The director remembers demoing The Crossing for a major publisher. “They were screaming in joy and laughing,” he says. “We had 15 people in that test room, rotating the positions and playing, and it was a super blast.” Once the play session was over, however, the smiles would quickly fade. Publishers would ask: what happens if the players are of different skill levels? “And that’s where the concept would break every time.”
Back in the early noughties, absurd though it seems today, only a handful of studios had mastered player matchmaking. One was Bungie. With “an army of like 100 people”, the Halo developer had figured out how to rank and combine players in satisfying fashion. Colantonio didn’t have 100 people. But he was wily, and had a talent for charming developers who, in terms of experience and reputation, were out of his league. He had set up a second studio in Austin - the home of his Deus Ex heroes at Ion Storm - and learned that Halo multiplayer genius Max Hoberman had quit Bungie to move nearby. “Me being me, I contacted him,” Colantonio says. “It sounded like maybe someone could save us.” Colantonio persuaded Hoberman to work on matchmaking for The Crossing one day a week: “Max would be in pitch meetings with us and look all serious and cool.” With him on board, Arkane was convinced a good deal was around the corner. But it never came.
“No matter what, it was always very hard to sell this game, because it was novel in so many ways, with a team that was not established yet,” Colantonio says. “We hadn’t done Dishonored. The budget was probably a tenth of Halo’s, but it was high for where we were in our career.” There were difficult marketing questions, too: “Are you going to sell it as a single-player game or a multiplayer game? Are you sure you’re gonna pull off the matchmaking thing you’re talking about? How is it going to be fun for the Griefers to be killed all the time by the superhero?”
In the end, as recounted in Noclip’s excellent documentary, Arkane was faced with accepting a bad deal from a publisher to make The Crossing on an inadequate budget, or walking away - and chose the latter. “They tortured us for nearly six months, into a deal that got worse and worse and worse,” Colantonio says. “There were so many constraints. The most enjoyable part of all this process was to tell them, ‘No.’ They really thought they had us. They were kind of evil, frankly, as businessmen.”
Arkane was sustained for a while by contract work on LMNO, a Steven Spielberg game that never came out, and a similarly cancelled Half-Life 2 expansion, codenamed Ravenholm. But the unhappy outcome of working on The Crossing had been bruising in the extreme. “It was my pet project,” Colantonio says. “I wanted it so much, and not having it when it didn’t work was one of my first big failures.” For his part as consultant, Smith was also disappointed The Crossing never came to be: “I think it would have been very fondly remembered and maybe even still played.”
Arkane spent about a million dollars on the project, money it could ill afford at that time, and suffered a hit to morale. “The team was devastated,” Colantonio says. “I was devastated. I took it so to heart. I took it very personally because you can’t create something that needs so much energy and love half-assed or detached. You can’t be too Buddhist about it. The cost of that is that when it doesn’t work, you’re crushed.” Colantonio reckons it took him seven or eight years to get over the pain. Specifically, it took the release and reception of Arkane’s breakthrough hit. “We needed Dishonored to heal from The Crossing,” he says. “We needed that game and its success to feel good about ourselves again.”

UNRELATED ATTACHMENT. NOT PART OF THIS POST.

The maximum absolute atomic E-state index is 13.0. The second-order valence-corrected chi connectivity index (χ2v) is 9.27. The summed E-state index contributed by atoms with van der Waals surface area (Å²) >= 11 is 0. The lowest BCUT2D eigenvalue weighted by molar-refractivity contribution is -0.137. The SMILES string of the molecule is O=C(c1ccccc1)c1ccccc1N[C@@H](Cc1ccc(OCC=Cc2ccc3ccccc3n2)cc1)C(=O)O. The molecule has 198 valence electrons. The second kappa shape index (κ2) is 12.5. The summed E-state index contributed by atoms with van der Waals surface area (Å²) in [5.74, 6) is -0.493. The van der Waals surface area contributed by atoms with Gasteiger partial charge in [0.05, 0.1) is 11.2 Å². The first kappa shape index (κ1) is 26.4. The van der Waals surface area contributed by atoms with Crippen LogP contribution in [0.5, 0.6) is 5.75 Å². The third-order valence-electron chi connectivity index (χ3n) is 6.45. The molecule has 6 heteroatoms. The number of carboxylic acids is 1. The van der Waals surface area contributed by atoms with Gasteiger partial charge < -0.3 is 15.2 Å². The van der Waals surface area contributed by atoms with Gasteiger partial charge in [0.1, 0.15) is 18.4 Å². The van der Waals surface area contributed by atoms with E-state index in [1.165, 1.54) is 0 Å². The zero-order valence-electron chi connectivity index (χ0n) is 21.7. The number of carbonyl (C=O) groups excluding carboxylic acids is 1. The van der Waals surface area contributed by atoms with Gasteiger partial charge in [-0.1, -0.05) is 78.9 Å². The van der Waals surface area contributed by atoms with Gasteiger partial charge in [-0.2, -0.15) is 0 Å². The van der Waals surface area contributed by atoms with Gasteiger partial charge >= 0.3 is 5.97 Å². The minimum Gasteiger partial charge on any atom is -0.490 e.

But Colantonio was never tempted to exhume the project afterwards. “We talked about it with Bethesda,” he says. “For me that’s like an ex-girlfriend at this point, I’ve moved on. Coming back to it came with too many memories, too much pain.” And yet, almost every element of The Crossing has appeared somewhere in Arkane’s work since. Watch Noclip’s footage of the Archon in action, and you’ll recognise the possibilities for vertical navigation opened up by Dishonored’s Blink; the consequent surprise attacks and knife takedowns.
“One could say that, even though in the moment The Crossing felt like a painful failure, in the long run it was just a step towards a big breakthrough for Arkane,” Colantonio says. “Some of it was aesthetic, some of it was the mechanics themselves, and then there’s just the spirit of the team. We had worked together and trained with Viktor and Dishonored was ready to be made.” Later, Arkane co-developed Wolfenstein: Youngblood with MachineGames - Mitton finally lending his distinctive visual style to a dystopian Paris. Swap the Nazis for Templars and you’ll recognise The Crossing. “I remember thinking the same,” Colantonio says. “It’s the same art director, so no surprise.”
And then, finally, there’s Deathloop, which entered development around a year before Colantonio left Arkane in 2017. It came together under the leadership of director Dinga Bakaba, level design guru Christophe Carrier and art director Mitton. “They saw it as an opportunity to re-explore some of the concept of The Crossing,” Colantonio says. “To all of us, frankly, The Crossing stayed as this kind of unfinished business.” Once again, Arkane was making a campaign FPS that could be interrupted by player invasions.
Colantonio was supportive, but a little afraid. Bethesda wanted a little idea to tide Arkane over until its next Dishonored-sized project, and not for the first time, he wondered how the studio would pull off such a big premise with a small budget. In the end, however, Bethesda gave Deathloop its backing as a full-scale release, and it launched to effusive critical acclaim. Though very different to The Crossing - made without Colantonio’s direct involvement and rooted in a very modern form of roguelike thinking - you can see its success as a form of vindication.
For many years, playing The Crossing’s prototype was a rite of passage for new employees joining Arkane. Today, Colantonio would like to see that build released to the public. “It would be cumbersome to make work,” he says. “It was not ready for market. But someone would figure it out. I still hope that Arkane will convince Microsoft to do it, because it was a fun game, it was not vapourware.”